Ukrainian refugees arrive at a transport hub near the border at Palanca. © UNHCR/Andrew McConnell

GENEVA UNHCR, the UN Refugee Agency, has updated its data portal on the situation of refugees in Ukraine, adding new data that better reflects recent refugee movements to and from Ukraine.

The war in Ukraine has caused one of the biggest human displacement crises in the world today. Millions of refugees have entered neighboring countries and many more have been internally displaced. UNHCR responded as the situation evolved and new data became available.

The portal now features the estimated number of individual refugees registered in 44 countries across Europe as well as updates on border crossings from Ukraine since February 24, returns to Ukraine as well as protection registrations temporary in Europe.

As of June 7, some 7.3 million border crossings have been recorded from Ukraine, with an additional 2.3 million crossings into the country.

According to new data from national authorities and compiled by UNHCR, at least 4.8 million Ukrainian refugees have been registered across Europe, including those who first crossed into neighboring countries and then left.

“From the start, UNHCR has strengthened its capacity to collect and analyze data in refugee-hosting countries on the profile, vulnerabilities and intentions of refugees,” said Raouf Mazou, Assistant High Commissioner of UNHCR. for operations. “This is crucial to ensuring an effective humanitarian response, allowing us and our partners to respond to critical needs with specific support, and to better plan for the future.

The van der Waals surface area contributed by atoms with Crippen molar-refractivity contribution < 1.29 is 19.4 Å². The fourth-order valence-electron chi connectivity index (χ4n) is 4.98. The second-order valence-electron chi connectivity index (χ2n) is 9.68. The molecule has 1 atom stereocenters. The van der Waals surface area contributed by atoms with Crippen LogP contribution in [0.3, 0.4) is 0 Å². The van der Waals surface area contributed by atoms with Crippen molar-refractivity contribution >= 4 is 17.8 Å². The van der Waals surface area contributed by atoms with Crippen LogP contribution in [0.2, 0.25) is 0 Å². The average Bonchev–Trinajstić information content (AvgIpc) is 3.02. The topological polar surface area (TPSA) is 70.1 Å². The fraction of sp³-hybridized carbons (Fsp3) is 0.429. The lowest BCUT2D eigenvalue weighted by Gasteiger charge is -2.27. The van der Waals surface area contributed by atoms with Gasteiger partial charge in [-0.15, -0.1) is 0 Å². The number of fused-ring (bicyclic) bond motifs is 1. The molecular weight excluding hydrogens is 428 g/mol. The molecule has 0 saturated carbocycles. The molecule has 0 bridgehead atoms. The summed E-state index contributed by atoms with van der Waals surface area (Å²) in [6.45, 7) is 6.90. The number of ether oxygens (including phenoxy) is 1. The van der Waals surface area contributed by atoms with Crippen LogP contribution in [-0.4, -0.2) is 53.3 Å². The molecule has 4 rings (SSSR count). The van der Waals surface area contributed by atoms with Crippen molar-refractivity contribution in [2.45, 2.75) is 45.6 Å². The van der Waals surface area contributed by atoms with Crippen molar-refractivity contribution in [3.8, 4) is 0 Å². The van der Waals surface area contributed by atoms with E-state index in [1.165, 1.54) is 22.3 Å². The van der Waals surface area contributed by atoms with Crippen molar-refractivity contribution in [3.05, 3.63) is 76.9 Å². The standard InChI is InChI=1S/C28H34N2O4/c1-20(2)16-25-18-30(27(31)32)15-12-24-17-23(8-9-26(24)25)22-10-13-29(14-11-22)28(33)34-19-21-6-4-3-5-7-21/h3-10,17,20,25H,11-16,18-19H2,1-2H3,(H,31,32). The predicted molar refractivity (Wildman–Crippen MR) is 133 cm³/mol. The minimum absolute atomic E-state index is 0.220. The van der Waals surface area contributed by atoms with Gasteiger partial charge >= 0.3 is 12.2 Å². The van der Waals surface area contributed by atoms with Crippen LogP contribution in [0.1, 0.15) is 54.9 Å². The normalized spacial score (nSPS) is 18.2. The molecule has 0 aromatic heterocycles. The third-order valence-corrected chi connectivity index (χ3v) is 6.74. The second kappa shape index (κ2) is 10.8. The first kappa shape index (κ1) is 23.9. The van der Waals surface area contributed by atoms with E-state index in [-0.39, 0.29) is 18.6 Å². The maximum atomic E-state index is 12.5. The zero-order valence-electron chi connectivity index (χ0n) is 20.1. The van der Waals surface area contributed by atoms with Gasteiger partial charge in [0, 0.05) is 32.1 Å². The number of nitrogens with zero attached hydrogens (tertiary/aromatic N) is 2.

The outpouring of solidarity in States hosting refugees remains extraordinary. European Union member states have taken unprecedented action, swiftly activating the Temporary Protection Directive for the first time, ensuring access to protection and services for refugees from Ukraine. Other European states have extended similar protection regimes.

Of the 4.8 million individual Ukrainian refugees registered in Europe, 3.2 million have registered for temporary protection or similar national protection programmes.

Although the security situation in Ukraine remains fragile, back and forths have been recorded. Some travel to Ukraine to assess the situation, check on assets, visit family members or help them leave. Others travel to western Ukraine and around Kyiv and Chernihiv with the intention of staying.

Many of those who returned found their homes badly damaged and struggled to find jobs – as the war continues to have a devastating economic impact – and had no choice but to leave. These developments have been reflected in the updated portal.

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